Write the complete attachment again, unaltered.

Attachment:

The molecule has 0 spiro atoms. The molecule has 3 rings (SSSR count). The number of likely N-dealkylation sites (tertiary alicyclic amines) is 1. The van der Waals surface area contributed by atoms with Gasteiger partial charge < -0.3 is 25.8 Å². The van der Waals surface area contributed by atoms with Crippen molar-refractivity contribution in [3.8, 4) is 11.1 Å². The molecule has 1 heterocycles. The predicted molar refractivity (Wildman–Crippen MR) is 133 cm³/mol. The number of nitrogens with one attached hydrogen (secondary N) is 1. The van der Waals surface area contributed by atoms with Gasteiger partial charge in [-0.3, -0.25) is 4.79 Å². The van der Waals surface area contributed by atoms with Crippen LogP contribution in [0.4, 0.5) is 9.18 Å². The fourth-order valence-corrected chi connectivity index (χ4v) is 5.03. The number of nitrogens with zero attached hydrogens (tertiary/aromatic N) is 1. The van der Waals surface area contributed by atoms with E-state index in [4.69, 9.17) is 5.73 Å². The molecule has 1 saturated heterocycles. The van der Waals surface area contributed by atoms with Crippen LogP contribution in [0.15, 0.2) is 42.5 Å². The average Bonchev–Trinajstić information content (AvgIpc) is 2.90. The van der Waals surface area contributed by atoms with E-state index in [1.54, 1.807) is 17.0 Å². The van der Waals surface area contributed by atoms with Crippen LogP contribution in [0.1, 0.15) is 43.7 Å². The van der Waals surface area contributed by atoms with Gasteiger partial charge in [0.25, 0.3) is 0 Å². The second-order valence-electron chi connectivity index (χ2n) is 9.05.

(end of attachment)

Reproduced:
The molecule has 0 spiro atoms. The molecule has 3 rings (SSSR count). The number of likely N-dealkylation sites (tertiary alicyclic amines) is 1. The van der Waals surface area contributed by atoms with Gasteiger partial charge < -0.3 is 25.8 Å². The van der Waals surface area contributed by atoms with Crippen molar-refractivity contribution in [3.8, 4) is 11.1 Å². The molecule has 1 heterocycles. The predicted molar refractivity (Wildman–Crippen MR) is 133 cm³/mol. The number of nitrogens with one attached hydrogen (secondary N) is 1. The van der Waals surface area contributed by atoms with Gasteiger partial charge in [-0.3, -0.25) is 4.79 Å². The van der Waals surface area contributed by atoms with Crippen LogP contribution in [0.4, 0.5) is 9.18 Å². The fourth-order valence-corrected chi connectivity index (χ4v) is 5.03. The number of nitrogens with zero attached hydrogens (tertiary/aromatic N) is 1. The van der Waals surface area contributed by atoms with E-state index in [4.69, 9.17) is 5.73 Å². The molecule has 1 saturated heterocycles. The van der Waals surface area contributed by atoms with Crippen LogP contribution in [0.15, 0.2) is 42.5 Å². The average Bonchev–Trinajstić information content (AvgIpc) is 2.90. The van der Waals surface area contributed by atoms with E-state index in [1.54, 1.807) is 17.0 Å². The van der Waals surface area contributed by atoms with Crippen LogP contribution in [0.1, 0.15) is 43.7 Å². The van der Waals surface area contributed by atoms with Gasteiger partial charge in [0.25, 0.3) is 0 Å². The second-order valence-electron chi connectivity index (χ2n) is 9.05.